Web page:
SOURCES: “Wanger to Britain as Cleopatra and Justine Both May Shoot in Egypt,” Variety, Aug 3, 1960, p3; “Selznick Plotting Hitchcock Festival,” Variety, Aug 10, 1960, 7; “Kirk Douglas Outlines Plans for Mexican Biopic on Montezuma’s Life,” Variety, Aug 3, 1960, 4; “Zanuck Signs Gallico to Write The Day Christ Died,” Variety, Aug 10, 1960, 10; “Reisner-McQueen- Elkins Co-produce Captain,” Variety, Aug 17, 1960, 4; “Crowther’s Subtitles Must Go Stirs Trades, Uh-Huh but on the Other hand,” Variety, Aug 17, 1960, 4; “Vatican Getting Its Own Projection Room,” Variety, Aug 13, 1960, 13; “Italo Film in sharp Upbeat at ’59-’60 B.O.,” Variety, Aug 24, 1960, 11; “UI’s Big 70M Print Order for Spartacus,” Variety, Aug 24, 1960, 13; advertisement, El Cid, Variety, Aug 3, 1960, 16; “Wayne Sneaks Alamo,” Variety, Aug 10, 1960, 5; “Pictures $82,831,000 Take for Week Jul 30 Best Since Aug 4 1956,” Variety, Aug 10, 1960, 3; “Hercules Sets 36 New House Records out of 39 Spots in England,” Variety, Aug 10, 1960, 10.

The “Psycho” Revolution

It wasn’t just that Alfred Hitchcock broke all the rules in Psycho, turning horror on its head with the shower scene, introducing themes like mother-fixation and cross-dressing and delivering the first bona fide serial killer to American audiences.

He also took on the exhibition business by insisting that nobody was allowed into theaters after the film had started.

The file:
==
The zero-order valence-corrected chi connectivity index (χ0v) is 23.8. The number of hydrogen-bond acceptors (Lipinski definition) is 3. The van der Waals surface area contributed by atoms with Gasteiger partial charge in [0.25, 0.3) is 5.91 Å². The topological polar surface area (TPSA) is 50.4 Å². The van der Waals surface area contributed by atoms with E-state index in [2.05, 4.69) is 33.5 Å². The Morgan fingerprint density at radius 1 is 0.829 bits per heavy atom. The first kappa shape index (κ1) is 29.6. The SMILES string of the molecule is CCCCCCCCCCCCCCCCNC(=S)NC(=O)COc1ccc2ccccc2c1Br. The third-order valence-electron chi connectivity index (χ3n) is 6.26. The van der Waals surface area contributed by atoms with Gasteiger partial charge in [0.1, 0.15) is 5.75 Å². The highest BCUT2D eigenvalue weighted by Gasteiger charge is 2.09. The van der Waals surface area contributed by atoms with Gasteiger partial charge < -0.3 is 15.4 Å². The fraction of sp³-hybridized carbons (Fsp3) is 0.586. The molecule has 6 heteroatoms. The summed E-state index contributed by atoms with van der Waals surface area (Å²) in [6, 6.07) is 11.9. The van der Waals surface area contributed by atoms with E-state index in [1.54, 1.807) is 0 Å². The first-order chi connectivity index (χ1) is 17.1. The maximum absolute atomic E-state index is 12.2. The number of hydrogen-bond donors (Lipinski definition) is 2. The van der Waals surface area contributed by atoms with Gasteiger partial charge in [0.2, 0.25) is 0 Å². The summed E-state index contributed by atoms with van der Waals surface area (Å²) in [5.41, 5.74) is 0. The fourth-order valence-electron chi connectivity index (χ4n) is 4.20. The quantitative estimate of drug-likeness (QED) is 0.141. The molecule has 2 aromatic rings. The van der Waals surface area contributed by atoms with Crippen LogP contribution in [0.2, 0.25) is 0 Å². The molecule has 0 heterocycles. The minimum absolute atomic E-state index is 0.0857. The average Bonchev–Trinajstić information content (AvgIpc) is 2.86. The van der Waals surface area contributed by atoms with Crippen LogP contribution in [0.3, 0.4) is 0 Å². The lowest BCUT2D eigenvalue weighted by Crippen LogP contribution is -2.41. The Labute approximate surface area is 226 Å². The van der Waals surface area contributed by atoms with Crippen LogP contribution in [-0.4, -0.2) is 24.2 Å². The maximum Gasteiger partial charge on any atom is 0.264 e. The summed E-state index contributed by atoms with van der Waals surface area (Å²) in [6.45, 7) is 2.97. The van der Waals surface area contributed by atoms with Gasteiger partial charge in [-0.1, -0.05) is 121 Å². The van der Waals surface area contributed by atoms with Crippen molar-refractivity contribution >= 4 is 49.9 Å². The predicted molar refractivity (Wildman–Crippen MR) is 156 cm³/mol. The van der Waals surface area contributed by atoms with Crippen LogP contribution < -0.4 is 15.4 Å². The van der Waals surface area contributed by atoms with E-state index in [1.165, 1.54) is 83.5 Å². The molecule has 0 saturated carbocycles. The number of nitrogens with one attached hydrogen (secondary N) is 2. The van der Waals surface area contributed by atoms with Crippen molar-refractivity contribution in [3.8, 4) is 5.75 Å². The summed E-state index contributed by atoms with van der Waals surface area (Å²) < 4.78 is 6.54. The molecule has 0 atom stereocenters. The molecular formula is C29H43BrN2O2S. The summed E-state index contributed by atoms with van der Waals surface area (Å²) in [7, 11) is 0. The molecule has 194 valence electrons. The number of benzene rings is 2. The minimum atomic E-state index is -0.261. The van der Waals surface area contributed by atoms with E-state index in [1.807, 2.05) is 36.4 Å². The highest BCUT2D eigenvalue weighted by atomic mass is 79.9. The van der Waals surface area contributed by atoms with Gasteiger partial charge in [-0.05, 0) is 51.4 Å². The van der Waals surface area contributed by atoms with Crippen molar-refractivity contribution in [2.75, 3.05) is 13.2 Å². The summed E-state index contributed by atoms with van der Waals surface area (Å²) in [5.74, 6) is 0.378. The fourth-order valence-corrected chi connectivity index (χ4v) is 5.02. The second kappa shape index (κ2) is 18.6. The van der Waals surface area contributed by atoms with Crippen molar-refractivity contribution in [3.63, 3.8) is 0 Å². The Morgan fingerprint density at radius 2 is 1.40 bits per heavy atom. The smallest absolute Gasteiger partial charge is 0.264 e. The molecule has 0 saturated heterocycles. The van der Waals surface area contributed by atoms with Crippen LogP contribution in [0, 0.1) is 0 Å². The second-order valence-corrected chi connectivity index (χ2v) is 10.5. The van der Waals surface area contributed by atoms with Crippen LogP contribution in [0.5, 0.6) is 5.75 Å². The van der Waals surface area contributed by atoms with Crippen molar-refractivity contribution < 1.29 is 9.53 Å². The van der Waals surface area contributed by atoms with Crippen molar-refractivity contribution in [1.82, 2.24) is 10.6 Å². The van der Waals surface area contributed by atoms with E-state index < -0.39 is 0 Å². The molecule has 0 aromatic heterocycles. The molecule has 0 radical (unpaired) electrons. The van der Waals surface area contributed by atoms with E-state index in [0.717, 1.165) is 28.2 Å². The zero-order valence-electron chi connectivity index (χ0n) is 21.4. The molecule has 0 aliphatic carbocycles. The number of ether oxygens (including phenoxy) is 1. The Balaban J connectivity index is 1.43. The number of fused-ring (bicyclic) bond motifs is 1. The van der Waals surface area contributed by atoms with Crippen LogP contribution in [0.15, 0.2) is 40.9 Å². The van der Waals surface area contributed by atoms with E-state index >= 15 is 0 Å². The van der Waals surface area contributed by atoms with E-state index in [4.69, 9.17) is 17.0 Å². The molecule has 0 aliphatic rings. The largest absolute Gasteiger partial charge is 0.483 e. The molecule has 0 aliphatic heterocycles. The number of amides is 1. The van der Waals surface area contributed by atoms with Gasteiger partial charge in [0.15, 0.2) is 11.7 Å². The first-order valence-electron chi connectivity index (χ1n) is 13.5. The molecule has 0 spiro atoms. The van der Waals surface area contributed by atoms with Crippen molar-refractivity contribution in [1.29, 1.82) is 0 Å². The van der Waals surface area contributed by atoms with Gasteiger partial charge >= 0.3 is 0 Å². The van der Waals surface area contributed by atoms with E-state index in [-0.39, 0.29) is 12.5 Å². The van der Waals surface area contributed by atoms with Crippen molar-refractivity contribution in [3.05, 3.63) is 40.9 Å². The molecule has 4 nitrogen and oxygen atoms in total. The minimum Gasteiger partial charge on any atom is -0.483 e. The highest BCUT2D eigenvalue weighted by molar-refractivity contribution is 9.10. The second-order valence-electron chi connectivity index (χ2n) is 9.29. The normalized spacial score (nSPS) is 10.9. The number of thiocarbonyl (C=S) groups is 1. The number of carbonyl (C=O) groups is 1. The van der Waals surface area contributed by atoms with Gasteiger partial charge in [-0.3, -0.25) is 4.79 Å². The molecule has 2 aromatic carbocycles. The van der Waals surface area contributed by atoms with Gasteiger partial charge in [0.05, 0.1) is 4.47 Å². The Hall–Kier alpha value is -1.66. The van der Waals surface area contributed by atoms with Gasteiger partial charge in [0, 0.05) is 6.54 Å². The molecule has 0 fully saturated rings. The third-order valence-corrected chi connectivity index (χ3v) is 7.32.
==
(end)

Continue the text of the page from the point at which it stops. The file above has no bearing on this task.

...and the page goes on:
This went completely against the way films were normally shown. Patrons were accustomed to entering a movie theater whenever they liked, be it beginning, middle or end and then staying on till they came to the section they had seen before. Hitchcock was effectively calling an end to this practice.

Exhibitors were so used to customers going to the movies as a matter of course, as a regular habit, that few cinemas outside of arthouses and those in city centers even bothered to list start times. Although tacitly endorsed by exhibitors, this system was a menace to business since there was no way of knowing how many people were likely to vacate their seats at any given time and the fact that they did so intermittently interrupted the viewing of those still watching the picture.

Exhibitors were already investigating new methods of keeping their customers, including setting up their own production companies and buying up old films to present as reissues to make up for the shortage of new movies.

The Psycho “see it from the beginning” gimmick was initially viewed as exactly that – a gimmick. But when customers obliged without any particular fuss, standing patiently in line in the lobby or outside while one show vacated, this seemed to many indicative of a change in audience perspective. Many exhibitors wanted to take advantage of the potential to change moviegoing habits.  

“A new concept in motion picture promotion – building appreciation of the merchandise by customers – is being undertaken by segments of the industry,” said Hy Hollinger in Variety. “The idea involves a revolutionary change in the presentation of films in theaters with the industry engaging in a vast educational campaign to indoctrinate the public.”

“The public must be taught to accept starting times,” became a mantra. A more orderly approach would lead to greater appreciation of the films being screened. For once, America wanted to follow the Europe. A system of fixed schedules operated in Europe.